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Every day Elena wakes up black-eyed like her new husband's beat her. Every night she goes to sleep with her face alight like Pavel came back and kissed her senseless in the far north town. Her husband does not beat her, the villagers say, though she's a kulak woman and he a mob man, and he showers her with love, they say. Why then does she weep?

Elena's first husband was a big rough man who smacked her across the cheeks to make her blush and then kissed her senseless and swooning out in the Wormwood Wood and he rode a big black horse of iron to work and brought her flowers before turning her out on the forest floor like the dogs would a bitch. But he brought her ribbons and pretty things and so when he asked for her, she was all full of child already, far too late.

Pavel kisses Elena every night and tells her he loves her, and does not leave bruises. He has pale, delicate fingers like a chicken out in the farmyard or an icicle menacing from a Gulag hanging tree.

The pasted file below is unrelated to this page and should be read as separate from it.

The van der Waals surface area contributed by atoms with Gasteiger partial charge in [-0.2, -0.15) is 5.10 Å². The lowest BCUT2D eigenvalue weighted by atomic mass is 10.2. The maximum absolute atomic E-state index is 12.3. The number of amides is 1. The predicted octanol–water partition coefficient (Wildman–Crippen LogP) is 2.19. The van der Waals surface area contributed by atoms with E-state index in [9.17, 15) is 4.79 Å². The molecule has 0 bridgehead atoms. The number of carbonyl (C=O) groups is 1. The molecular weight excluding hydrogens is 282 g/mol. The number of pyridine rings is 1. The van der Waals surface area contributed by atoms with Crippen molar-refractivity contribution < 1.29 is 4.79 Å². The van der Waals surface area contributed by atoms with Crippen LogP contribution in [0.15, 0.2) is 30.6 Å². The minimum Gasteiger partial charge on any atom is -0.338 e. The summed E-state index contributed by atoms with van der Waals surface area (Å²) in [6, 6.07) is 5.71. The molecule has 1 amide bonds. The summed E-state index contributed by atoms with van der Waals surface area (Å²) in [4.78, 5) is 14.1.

This is true: the reactor exploded and the Wormwood Wood glowed. When Elena was taken from their home, her big rough husband in his black car did not come with, for he was at the plant. When they told her he was gone, she sat stiff and still, not speaking. They resettled her, and Pavel found her.

This is maybe true: when Elena brushes in the morning, blood comes from her gums and she blots it up with a towel. When Pavel kisses her, he wonders for the pennies he tastes at her lips.

This may never be true: every night, Elena's black-haired lover smacks her across the cheek to see her blush, and his eyes glow blue in the cement-lined dark.

Her husband takes her one night and leads her into the reactor core where he died.

He smacks her across the cheeks and takes her there on the mountain metal until she glows from within, cheeks lighting up like low sodium lamps.

The next morning when Elena goes to blot the blood from her gums, her teeth crumble away and bulging pink flesh is underneath.